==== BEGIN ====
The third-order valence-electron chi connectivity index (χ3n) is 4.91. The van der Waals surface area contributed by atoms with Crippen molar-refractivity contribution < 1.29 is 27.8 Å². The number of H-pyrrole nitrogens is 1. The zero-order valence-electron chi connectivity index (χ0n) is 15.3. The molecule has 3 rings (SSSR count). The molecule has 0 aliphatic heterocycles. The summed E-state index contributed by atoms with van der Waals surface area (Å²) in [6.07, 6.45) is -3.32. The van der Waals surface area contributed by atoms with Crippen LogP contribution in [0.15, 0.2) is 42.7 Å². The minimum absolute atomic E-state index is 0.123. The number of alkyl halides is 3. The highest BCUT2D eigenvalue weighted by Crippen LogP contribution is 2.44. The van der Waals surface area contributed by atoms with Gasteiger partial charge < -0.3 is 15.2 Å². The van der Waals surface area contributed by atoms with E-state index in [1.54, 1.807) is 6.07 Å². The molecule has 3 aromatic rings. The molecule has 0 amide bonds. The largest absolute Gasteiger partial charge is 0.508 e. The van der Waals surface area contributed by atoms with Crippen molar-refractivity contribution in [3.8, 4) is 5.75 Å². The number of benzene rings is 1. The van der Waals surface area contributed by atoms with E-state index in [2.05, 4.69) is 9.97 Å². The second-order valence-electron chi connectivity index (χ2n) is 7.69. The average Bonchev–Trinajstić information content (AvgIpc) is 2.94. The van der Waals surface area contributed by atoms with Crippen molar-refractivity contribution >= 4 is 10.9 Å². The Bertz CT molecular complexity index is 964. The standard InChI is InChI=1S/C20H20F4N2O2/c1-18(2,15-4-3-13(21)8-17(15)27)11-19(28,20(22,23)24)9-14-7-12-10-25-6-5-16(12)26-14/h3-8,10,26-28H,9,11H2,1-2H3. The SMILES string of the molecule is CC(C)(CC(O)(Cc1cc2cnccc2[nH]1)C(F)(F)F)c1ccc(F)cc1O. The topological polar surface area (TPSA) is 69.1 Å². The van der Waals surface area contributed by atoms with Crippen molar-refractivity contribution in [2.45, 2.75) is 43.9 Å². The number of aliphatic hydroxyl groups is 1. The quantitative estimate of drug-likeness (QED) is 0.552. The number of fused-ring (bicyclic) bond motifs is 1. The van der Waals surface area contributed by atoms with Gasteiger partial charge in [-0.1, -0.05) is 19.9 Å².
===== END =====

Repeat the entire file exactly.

The third-order valence-electron chi connectivity index (χ3n) is 4.91. The van der Waals surface area contributed by atoms with Crippen molar-refractivity contribution < 1.29 is 27.8 Å². The number of H-pyrrole nitrogens is 1. The zero-order valence-electron chi connectivity index (χ0n) is 15.3. The molecule has 3 rings (SSSR count). The molecule has 0 aliphatic heterocycles. The summed E-state index contributed by atoms with van der Waals surface area (Å²) in [6.07, 6.45) is -3.32. The van der Waals surface area contributed by atoms with Crippen LogP contribution in [0.15, 0.2) is 42.7 Å². The minimum absolute atomic E-state index is 0.123. The number of alkyl halides is 3. The highest BCUT2D eigenvalue weighted by Crippen LogP contribution is 2.44. The van der Waals surface area contributed by atoms with Gasteiger partial charge < -0.3 is 15.2 Å². The van der Waals surface area contributed by atoms with E-state index in [1.54, 1.807) is 6.07 Å². The molecule has 3 aromatic rings. The molecule has 0 amide bonds. The largest absolute Gasteiger partial charge is 0.508 e. The van der Waals surface area contributed by atoms with Crippen molar-refractivity contribution in [3.8, 4) is 5.75 Å². The number of benzene rings is 1. The van der Waals surface area contributed by atoms with E-state index in [2.05, 4.69) is 9.97 Å². The second-order valence-electron chi connectivity index (χ2n) is 7.69. The average Bonchev–Trinajstić information content (AvgIpc) is 2.94. The van der Waals surface area contributed by atoms with Crippen molar-refractivity contribution >= 4 is 10.9 Å². The Bertz CT molecular complexity index is 964. The standard InChI is InChI=1S/C20H20F4N2O2/c1-18(2,15-4-3-13(21)8-17(15)27)11-19(28,20(22,23)24)9-14-7-12-10-25-6-5-16(12)26-14/h3-8,10,26-28H,9,11H2,1-2H3. The SMILES string of the molecule is CC(C)(CC(O)(Cc1cc2cnccc2[nH]1)C(F)(F)F)c1ccc(F)cc1O. The topological polar surface area (TPSA) is 69.1 Å². The van der Waals surface area contributed by atoms with Crippen molar-refractivity contribution in [2.45, 2.75) is 43.9 Å². The number of aliphatic hydroxyl groups is 1. The quantitative estimate of drug-likeness (QED) is 0.552. The number of fused-ring (bicyclic) bond motifs is 1. The van der Waals surface area contributed by atoms with Gasteiger partial charge in [-0.1, -0.05) is 19.9 Å².